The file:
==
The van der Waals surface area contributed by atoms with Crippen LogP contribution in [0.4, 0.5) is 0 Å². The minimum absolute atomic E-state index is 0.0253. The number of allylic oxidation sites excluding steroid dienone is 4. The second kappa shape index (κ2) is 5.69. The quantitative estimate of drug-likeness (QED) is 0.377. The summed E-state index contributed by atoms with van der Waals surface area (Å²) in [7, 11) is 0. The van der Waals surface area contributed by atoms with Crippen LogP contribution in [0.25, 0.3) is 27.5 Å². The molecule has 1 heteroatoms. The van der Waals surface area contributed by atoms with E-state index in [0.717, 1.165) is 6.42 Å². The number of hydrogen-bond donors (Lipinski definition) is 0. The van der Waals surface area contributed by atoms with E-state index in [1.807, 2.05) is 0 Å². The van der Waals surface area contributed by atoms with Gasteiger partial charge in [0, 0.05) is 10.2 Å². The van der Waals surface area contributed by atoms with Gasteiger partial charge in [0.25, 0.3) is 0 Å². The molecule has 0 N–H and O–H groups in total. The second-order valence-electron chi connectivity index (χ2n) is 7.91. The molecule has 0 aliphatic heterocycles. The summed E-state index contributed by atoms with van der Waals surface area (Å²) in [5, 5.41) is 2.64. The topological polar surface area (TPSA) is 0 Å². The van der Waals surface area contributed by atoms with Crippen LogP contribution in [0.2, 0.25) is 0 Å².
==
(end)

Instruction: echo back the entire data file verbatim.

The van der Waals surface area contributed by atoms with Crippen LogP contribution in [0.4, 0.5) is 0 Å². The minimum absolute atomic E-state index is 0.0253. The number of allylic oxidation sites excluding steroid dienone is 4. The second kappa shape index (κ2) is 5.69. The quantitative estimate of drug-likeness (QED) is 0.377. The summed E-state index contributed by atoms with van der Waals surface area (Å²) in [7, 11) is 0. The van der Waals surface area contributed by atoms with Crippen LogP contribution in [0.25, 0.3) is 27.5 Å². The molecule has 1 heteroatoms. The van der Waals surface area contributed by atoms with E-state index in [0.717, 1.165) is 6.42 Å². The number of hydrogen-bond donors (Lipinski definition) is 0. The van der Waals surface area contributed by atoms with E-state index in [1.807, 2.05) is 0 Å². The van der Waals surface area contributed by atoms with Gasteiger partial charge in [0, 0.05) is 10.2 Å². The van der Waals surface area contributed by atoms with Gasteiger partial charge in [0.25, 0.3) is 0 Å². The molecule has 0 N–H and O–H groups in total. The second-order valence-electron chi connectivity index (χ2n) is 7.91. The molecule has 0 aliphatic heterocycles. The summed E-state index contributed by atoms with van der Waals surface area (Å²) in [5, 5.41) is 2.64. The topological polar surface area (TPSA) is 0 Å². The van der Waals surface area contributed by atoms with Crippen LogP contribution in [0.2, 0.25) is 0 Å².